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computer program memory

The computer program memory is organized into the following:

  • Data Segment (Data + BSS + Heap)
  • Stack
  • Code segment


  • Data

The data area contains global and static variables used by the program that are initialized. This segment can be further classified into initialized read-only area and initialized read-write area. For instance the string defined by char s[] = “hello world”; in C and a C statement like int debug=1; outside the main would be stored in initialized read-write area. And a C statement like char *string = “hello world”; makes the string literal “hello world” to be stored in initialized read-only area and the character pointer variable string in initialized read-write area. Ex: static int i = 10; will be stored in data segment and global int i = 10; will be stored in data segment

  • BSS

The BSS segment also colloquially known as uninitialized data starts at the end of the data segment and contains all global variables and static variables that are initialized to zero or do not have explicit initialization in source code. For instance a variable declared static int i; would be contained in the BSS segment.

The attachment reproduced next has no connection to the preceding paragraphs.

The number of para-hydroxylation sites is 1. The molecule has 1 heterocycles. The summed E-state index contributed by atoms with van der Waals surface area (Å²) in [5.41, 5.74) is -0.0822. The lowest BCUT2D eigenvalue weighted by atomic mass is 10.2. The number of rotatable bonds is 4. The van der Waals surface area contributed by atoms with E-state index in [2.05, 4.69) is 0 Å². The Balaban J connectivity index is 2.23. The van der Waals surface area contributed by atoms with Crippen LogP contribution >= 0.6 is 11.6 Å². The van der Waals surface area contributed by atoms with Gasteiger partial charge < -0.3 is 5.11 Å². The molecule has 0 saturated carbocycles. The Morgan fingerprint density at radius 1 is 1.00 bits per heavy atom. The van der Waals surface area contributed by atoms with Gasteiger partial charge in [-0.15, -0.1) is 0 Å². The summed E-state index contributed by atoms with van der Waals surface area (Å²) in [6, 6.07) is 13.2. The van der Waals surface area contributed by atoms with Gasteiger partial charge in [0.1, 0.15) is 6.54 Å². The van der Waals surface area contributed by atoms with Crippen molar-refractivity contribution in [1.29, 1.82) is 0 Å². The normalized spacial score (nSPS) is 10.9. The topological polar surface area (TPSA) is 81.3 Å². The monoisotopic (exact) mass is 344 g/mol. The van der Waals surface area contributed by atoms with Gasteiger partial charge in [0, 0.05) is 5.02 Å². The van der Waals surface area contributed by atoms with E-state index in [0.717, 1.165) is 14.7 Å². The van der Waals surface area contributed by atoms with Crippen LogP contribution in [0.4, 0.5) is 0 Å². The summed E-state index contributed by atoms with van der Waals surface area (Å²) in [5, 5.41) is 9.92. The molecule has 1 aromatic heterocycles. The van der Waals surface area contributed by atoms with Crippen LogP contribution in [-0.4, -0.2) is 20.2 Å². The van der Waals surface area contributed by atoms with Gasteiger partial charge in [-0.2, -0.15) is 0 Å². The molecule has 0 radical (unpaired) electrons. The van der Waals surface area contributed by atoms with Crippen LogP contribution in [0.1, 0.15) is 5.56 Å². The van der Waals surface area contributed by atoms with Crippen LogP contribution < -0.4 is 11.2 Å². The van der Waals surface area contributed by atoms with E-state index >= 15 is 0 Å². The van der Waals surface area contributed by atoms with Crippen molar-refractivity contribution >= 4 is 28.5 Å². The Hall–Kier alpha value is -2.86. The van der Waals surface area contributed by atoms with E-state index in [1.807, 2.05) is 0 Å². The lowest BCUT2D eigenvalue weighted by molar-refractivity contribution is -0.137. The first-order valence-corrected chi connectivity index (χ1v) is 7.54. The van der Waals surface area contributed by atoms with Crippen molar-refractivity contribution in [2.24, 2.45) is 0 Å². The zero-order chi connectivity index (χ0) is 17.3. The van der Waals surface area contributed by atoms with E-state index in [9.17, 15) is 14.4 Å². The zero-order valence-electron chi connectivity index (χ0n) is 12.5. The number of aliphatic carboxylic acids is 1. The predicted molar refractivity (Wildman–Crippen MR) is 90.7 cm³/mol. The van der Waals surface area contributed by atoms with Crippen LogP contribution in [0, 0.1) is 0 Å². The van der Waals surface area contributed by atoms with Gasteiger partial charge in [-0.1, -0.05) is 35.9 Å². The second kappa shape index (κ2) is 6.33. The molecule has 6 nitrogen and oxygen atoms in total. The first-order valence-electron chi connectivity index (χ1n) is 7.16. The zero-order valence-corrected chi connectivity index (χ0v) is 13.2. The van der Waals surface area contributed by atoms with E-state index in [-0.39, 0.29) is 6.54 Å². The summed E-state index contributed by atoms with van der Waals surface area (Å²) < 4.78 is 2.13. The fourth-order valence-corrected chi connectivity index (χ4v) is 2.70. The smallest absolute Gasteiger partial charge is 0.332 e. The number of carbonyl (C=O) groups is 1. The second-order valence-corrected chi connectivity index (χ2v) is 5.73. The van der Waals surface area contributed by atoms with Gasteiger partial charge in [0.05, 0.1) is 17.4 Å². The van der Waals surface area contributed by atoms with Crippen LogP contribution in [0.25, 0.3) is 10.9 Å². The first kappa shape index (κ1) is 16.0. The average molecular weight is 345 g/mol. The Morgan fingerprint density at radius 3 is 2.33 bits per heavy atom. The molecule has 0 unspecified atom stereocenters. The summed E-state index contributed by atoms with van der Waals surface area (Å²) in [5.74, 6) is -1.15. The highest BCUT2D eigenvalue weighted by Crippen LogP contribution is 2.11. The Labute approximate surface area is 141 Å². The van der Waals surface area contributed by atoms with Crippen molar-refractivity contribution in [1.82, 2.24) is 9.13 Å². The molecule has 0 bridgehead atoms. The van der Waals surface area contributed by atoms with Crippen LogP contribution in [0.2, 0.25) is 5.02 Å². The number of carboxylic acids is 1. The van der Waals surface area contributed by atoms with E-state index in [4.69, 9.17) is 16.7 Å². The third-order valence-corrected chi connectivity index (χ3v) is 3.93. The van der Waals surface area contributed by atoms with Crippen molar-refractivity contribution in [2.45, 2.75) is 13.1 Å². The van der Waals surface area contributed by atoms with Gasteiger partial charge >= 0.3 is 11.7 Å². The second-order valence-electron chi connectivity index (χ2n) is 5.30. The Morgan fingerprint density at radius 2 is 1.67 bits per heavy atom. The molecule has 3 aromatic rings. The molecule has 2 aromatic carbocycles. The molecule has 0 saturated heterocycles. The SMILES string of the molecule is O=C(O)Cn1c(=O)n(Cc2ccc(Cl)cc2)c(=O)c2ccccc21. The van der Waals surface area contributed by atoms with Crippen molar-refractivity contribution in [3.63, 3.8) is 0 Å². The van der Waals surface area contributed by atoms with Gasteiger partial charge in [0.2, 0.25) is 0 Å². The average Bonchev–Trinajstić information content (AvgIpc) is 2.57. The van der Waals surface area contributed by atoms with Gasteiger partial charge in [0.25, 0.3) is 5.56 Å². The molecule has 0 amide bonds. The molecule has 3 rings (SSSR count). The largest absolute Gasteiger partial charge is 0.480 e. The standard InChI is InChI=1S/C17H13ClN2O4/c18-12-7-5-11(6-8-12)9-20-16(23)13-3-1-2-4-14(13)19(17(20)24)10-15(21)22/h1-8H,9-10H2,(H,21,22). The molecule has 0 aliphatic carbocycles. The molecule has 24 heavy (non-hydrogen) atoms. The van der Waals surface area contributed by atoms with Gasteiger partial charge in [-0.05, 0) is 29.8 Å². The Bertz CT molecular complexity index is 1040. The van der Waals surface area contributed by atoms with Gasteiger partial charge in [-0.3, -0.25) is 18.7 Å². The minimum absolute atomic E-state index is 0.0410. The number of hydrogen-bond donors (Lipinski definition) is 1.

• Heap

The heap area begins at the end of the BSS segment and grows to larger addresses from there. The Heap area is managed by malloc, realloc, and free, which may use the brk and sbrk system calls to adjust its size (although, note that the use of brk/sbrk and a single “heap area” is not required to fulfil the contract of malloc/realloc/free; they may also be implemented using mmap to reserve potentially non-contiguous regions of virtual memory into the process’ virtual address space). The Heap area is shared by all shared libraries and dynamically loaded modules in a process.

  • Stack

The stack is a LIFO structure, typically located in the higher parts of memory. It usually “grows down” with every register, immediate value or stack frame being added to it. A stack frame consists at minimum of a return address.

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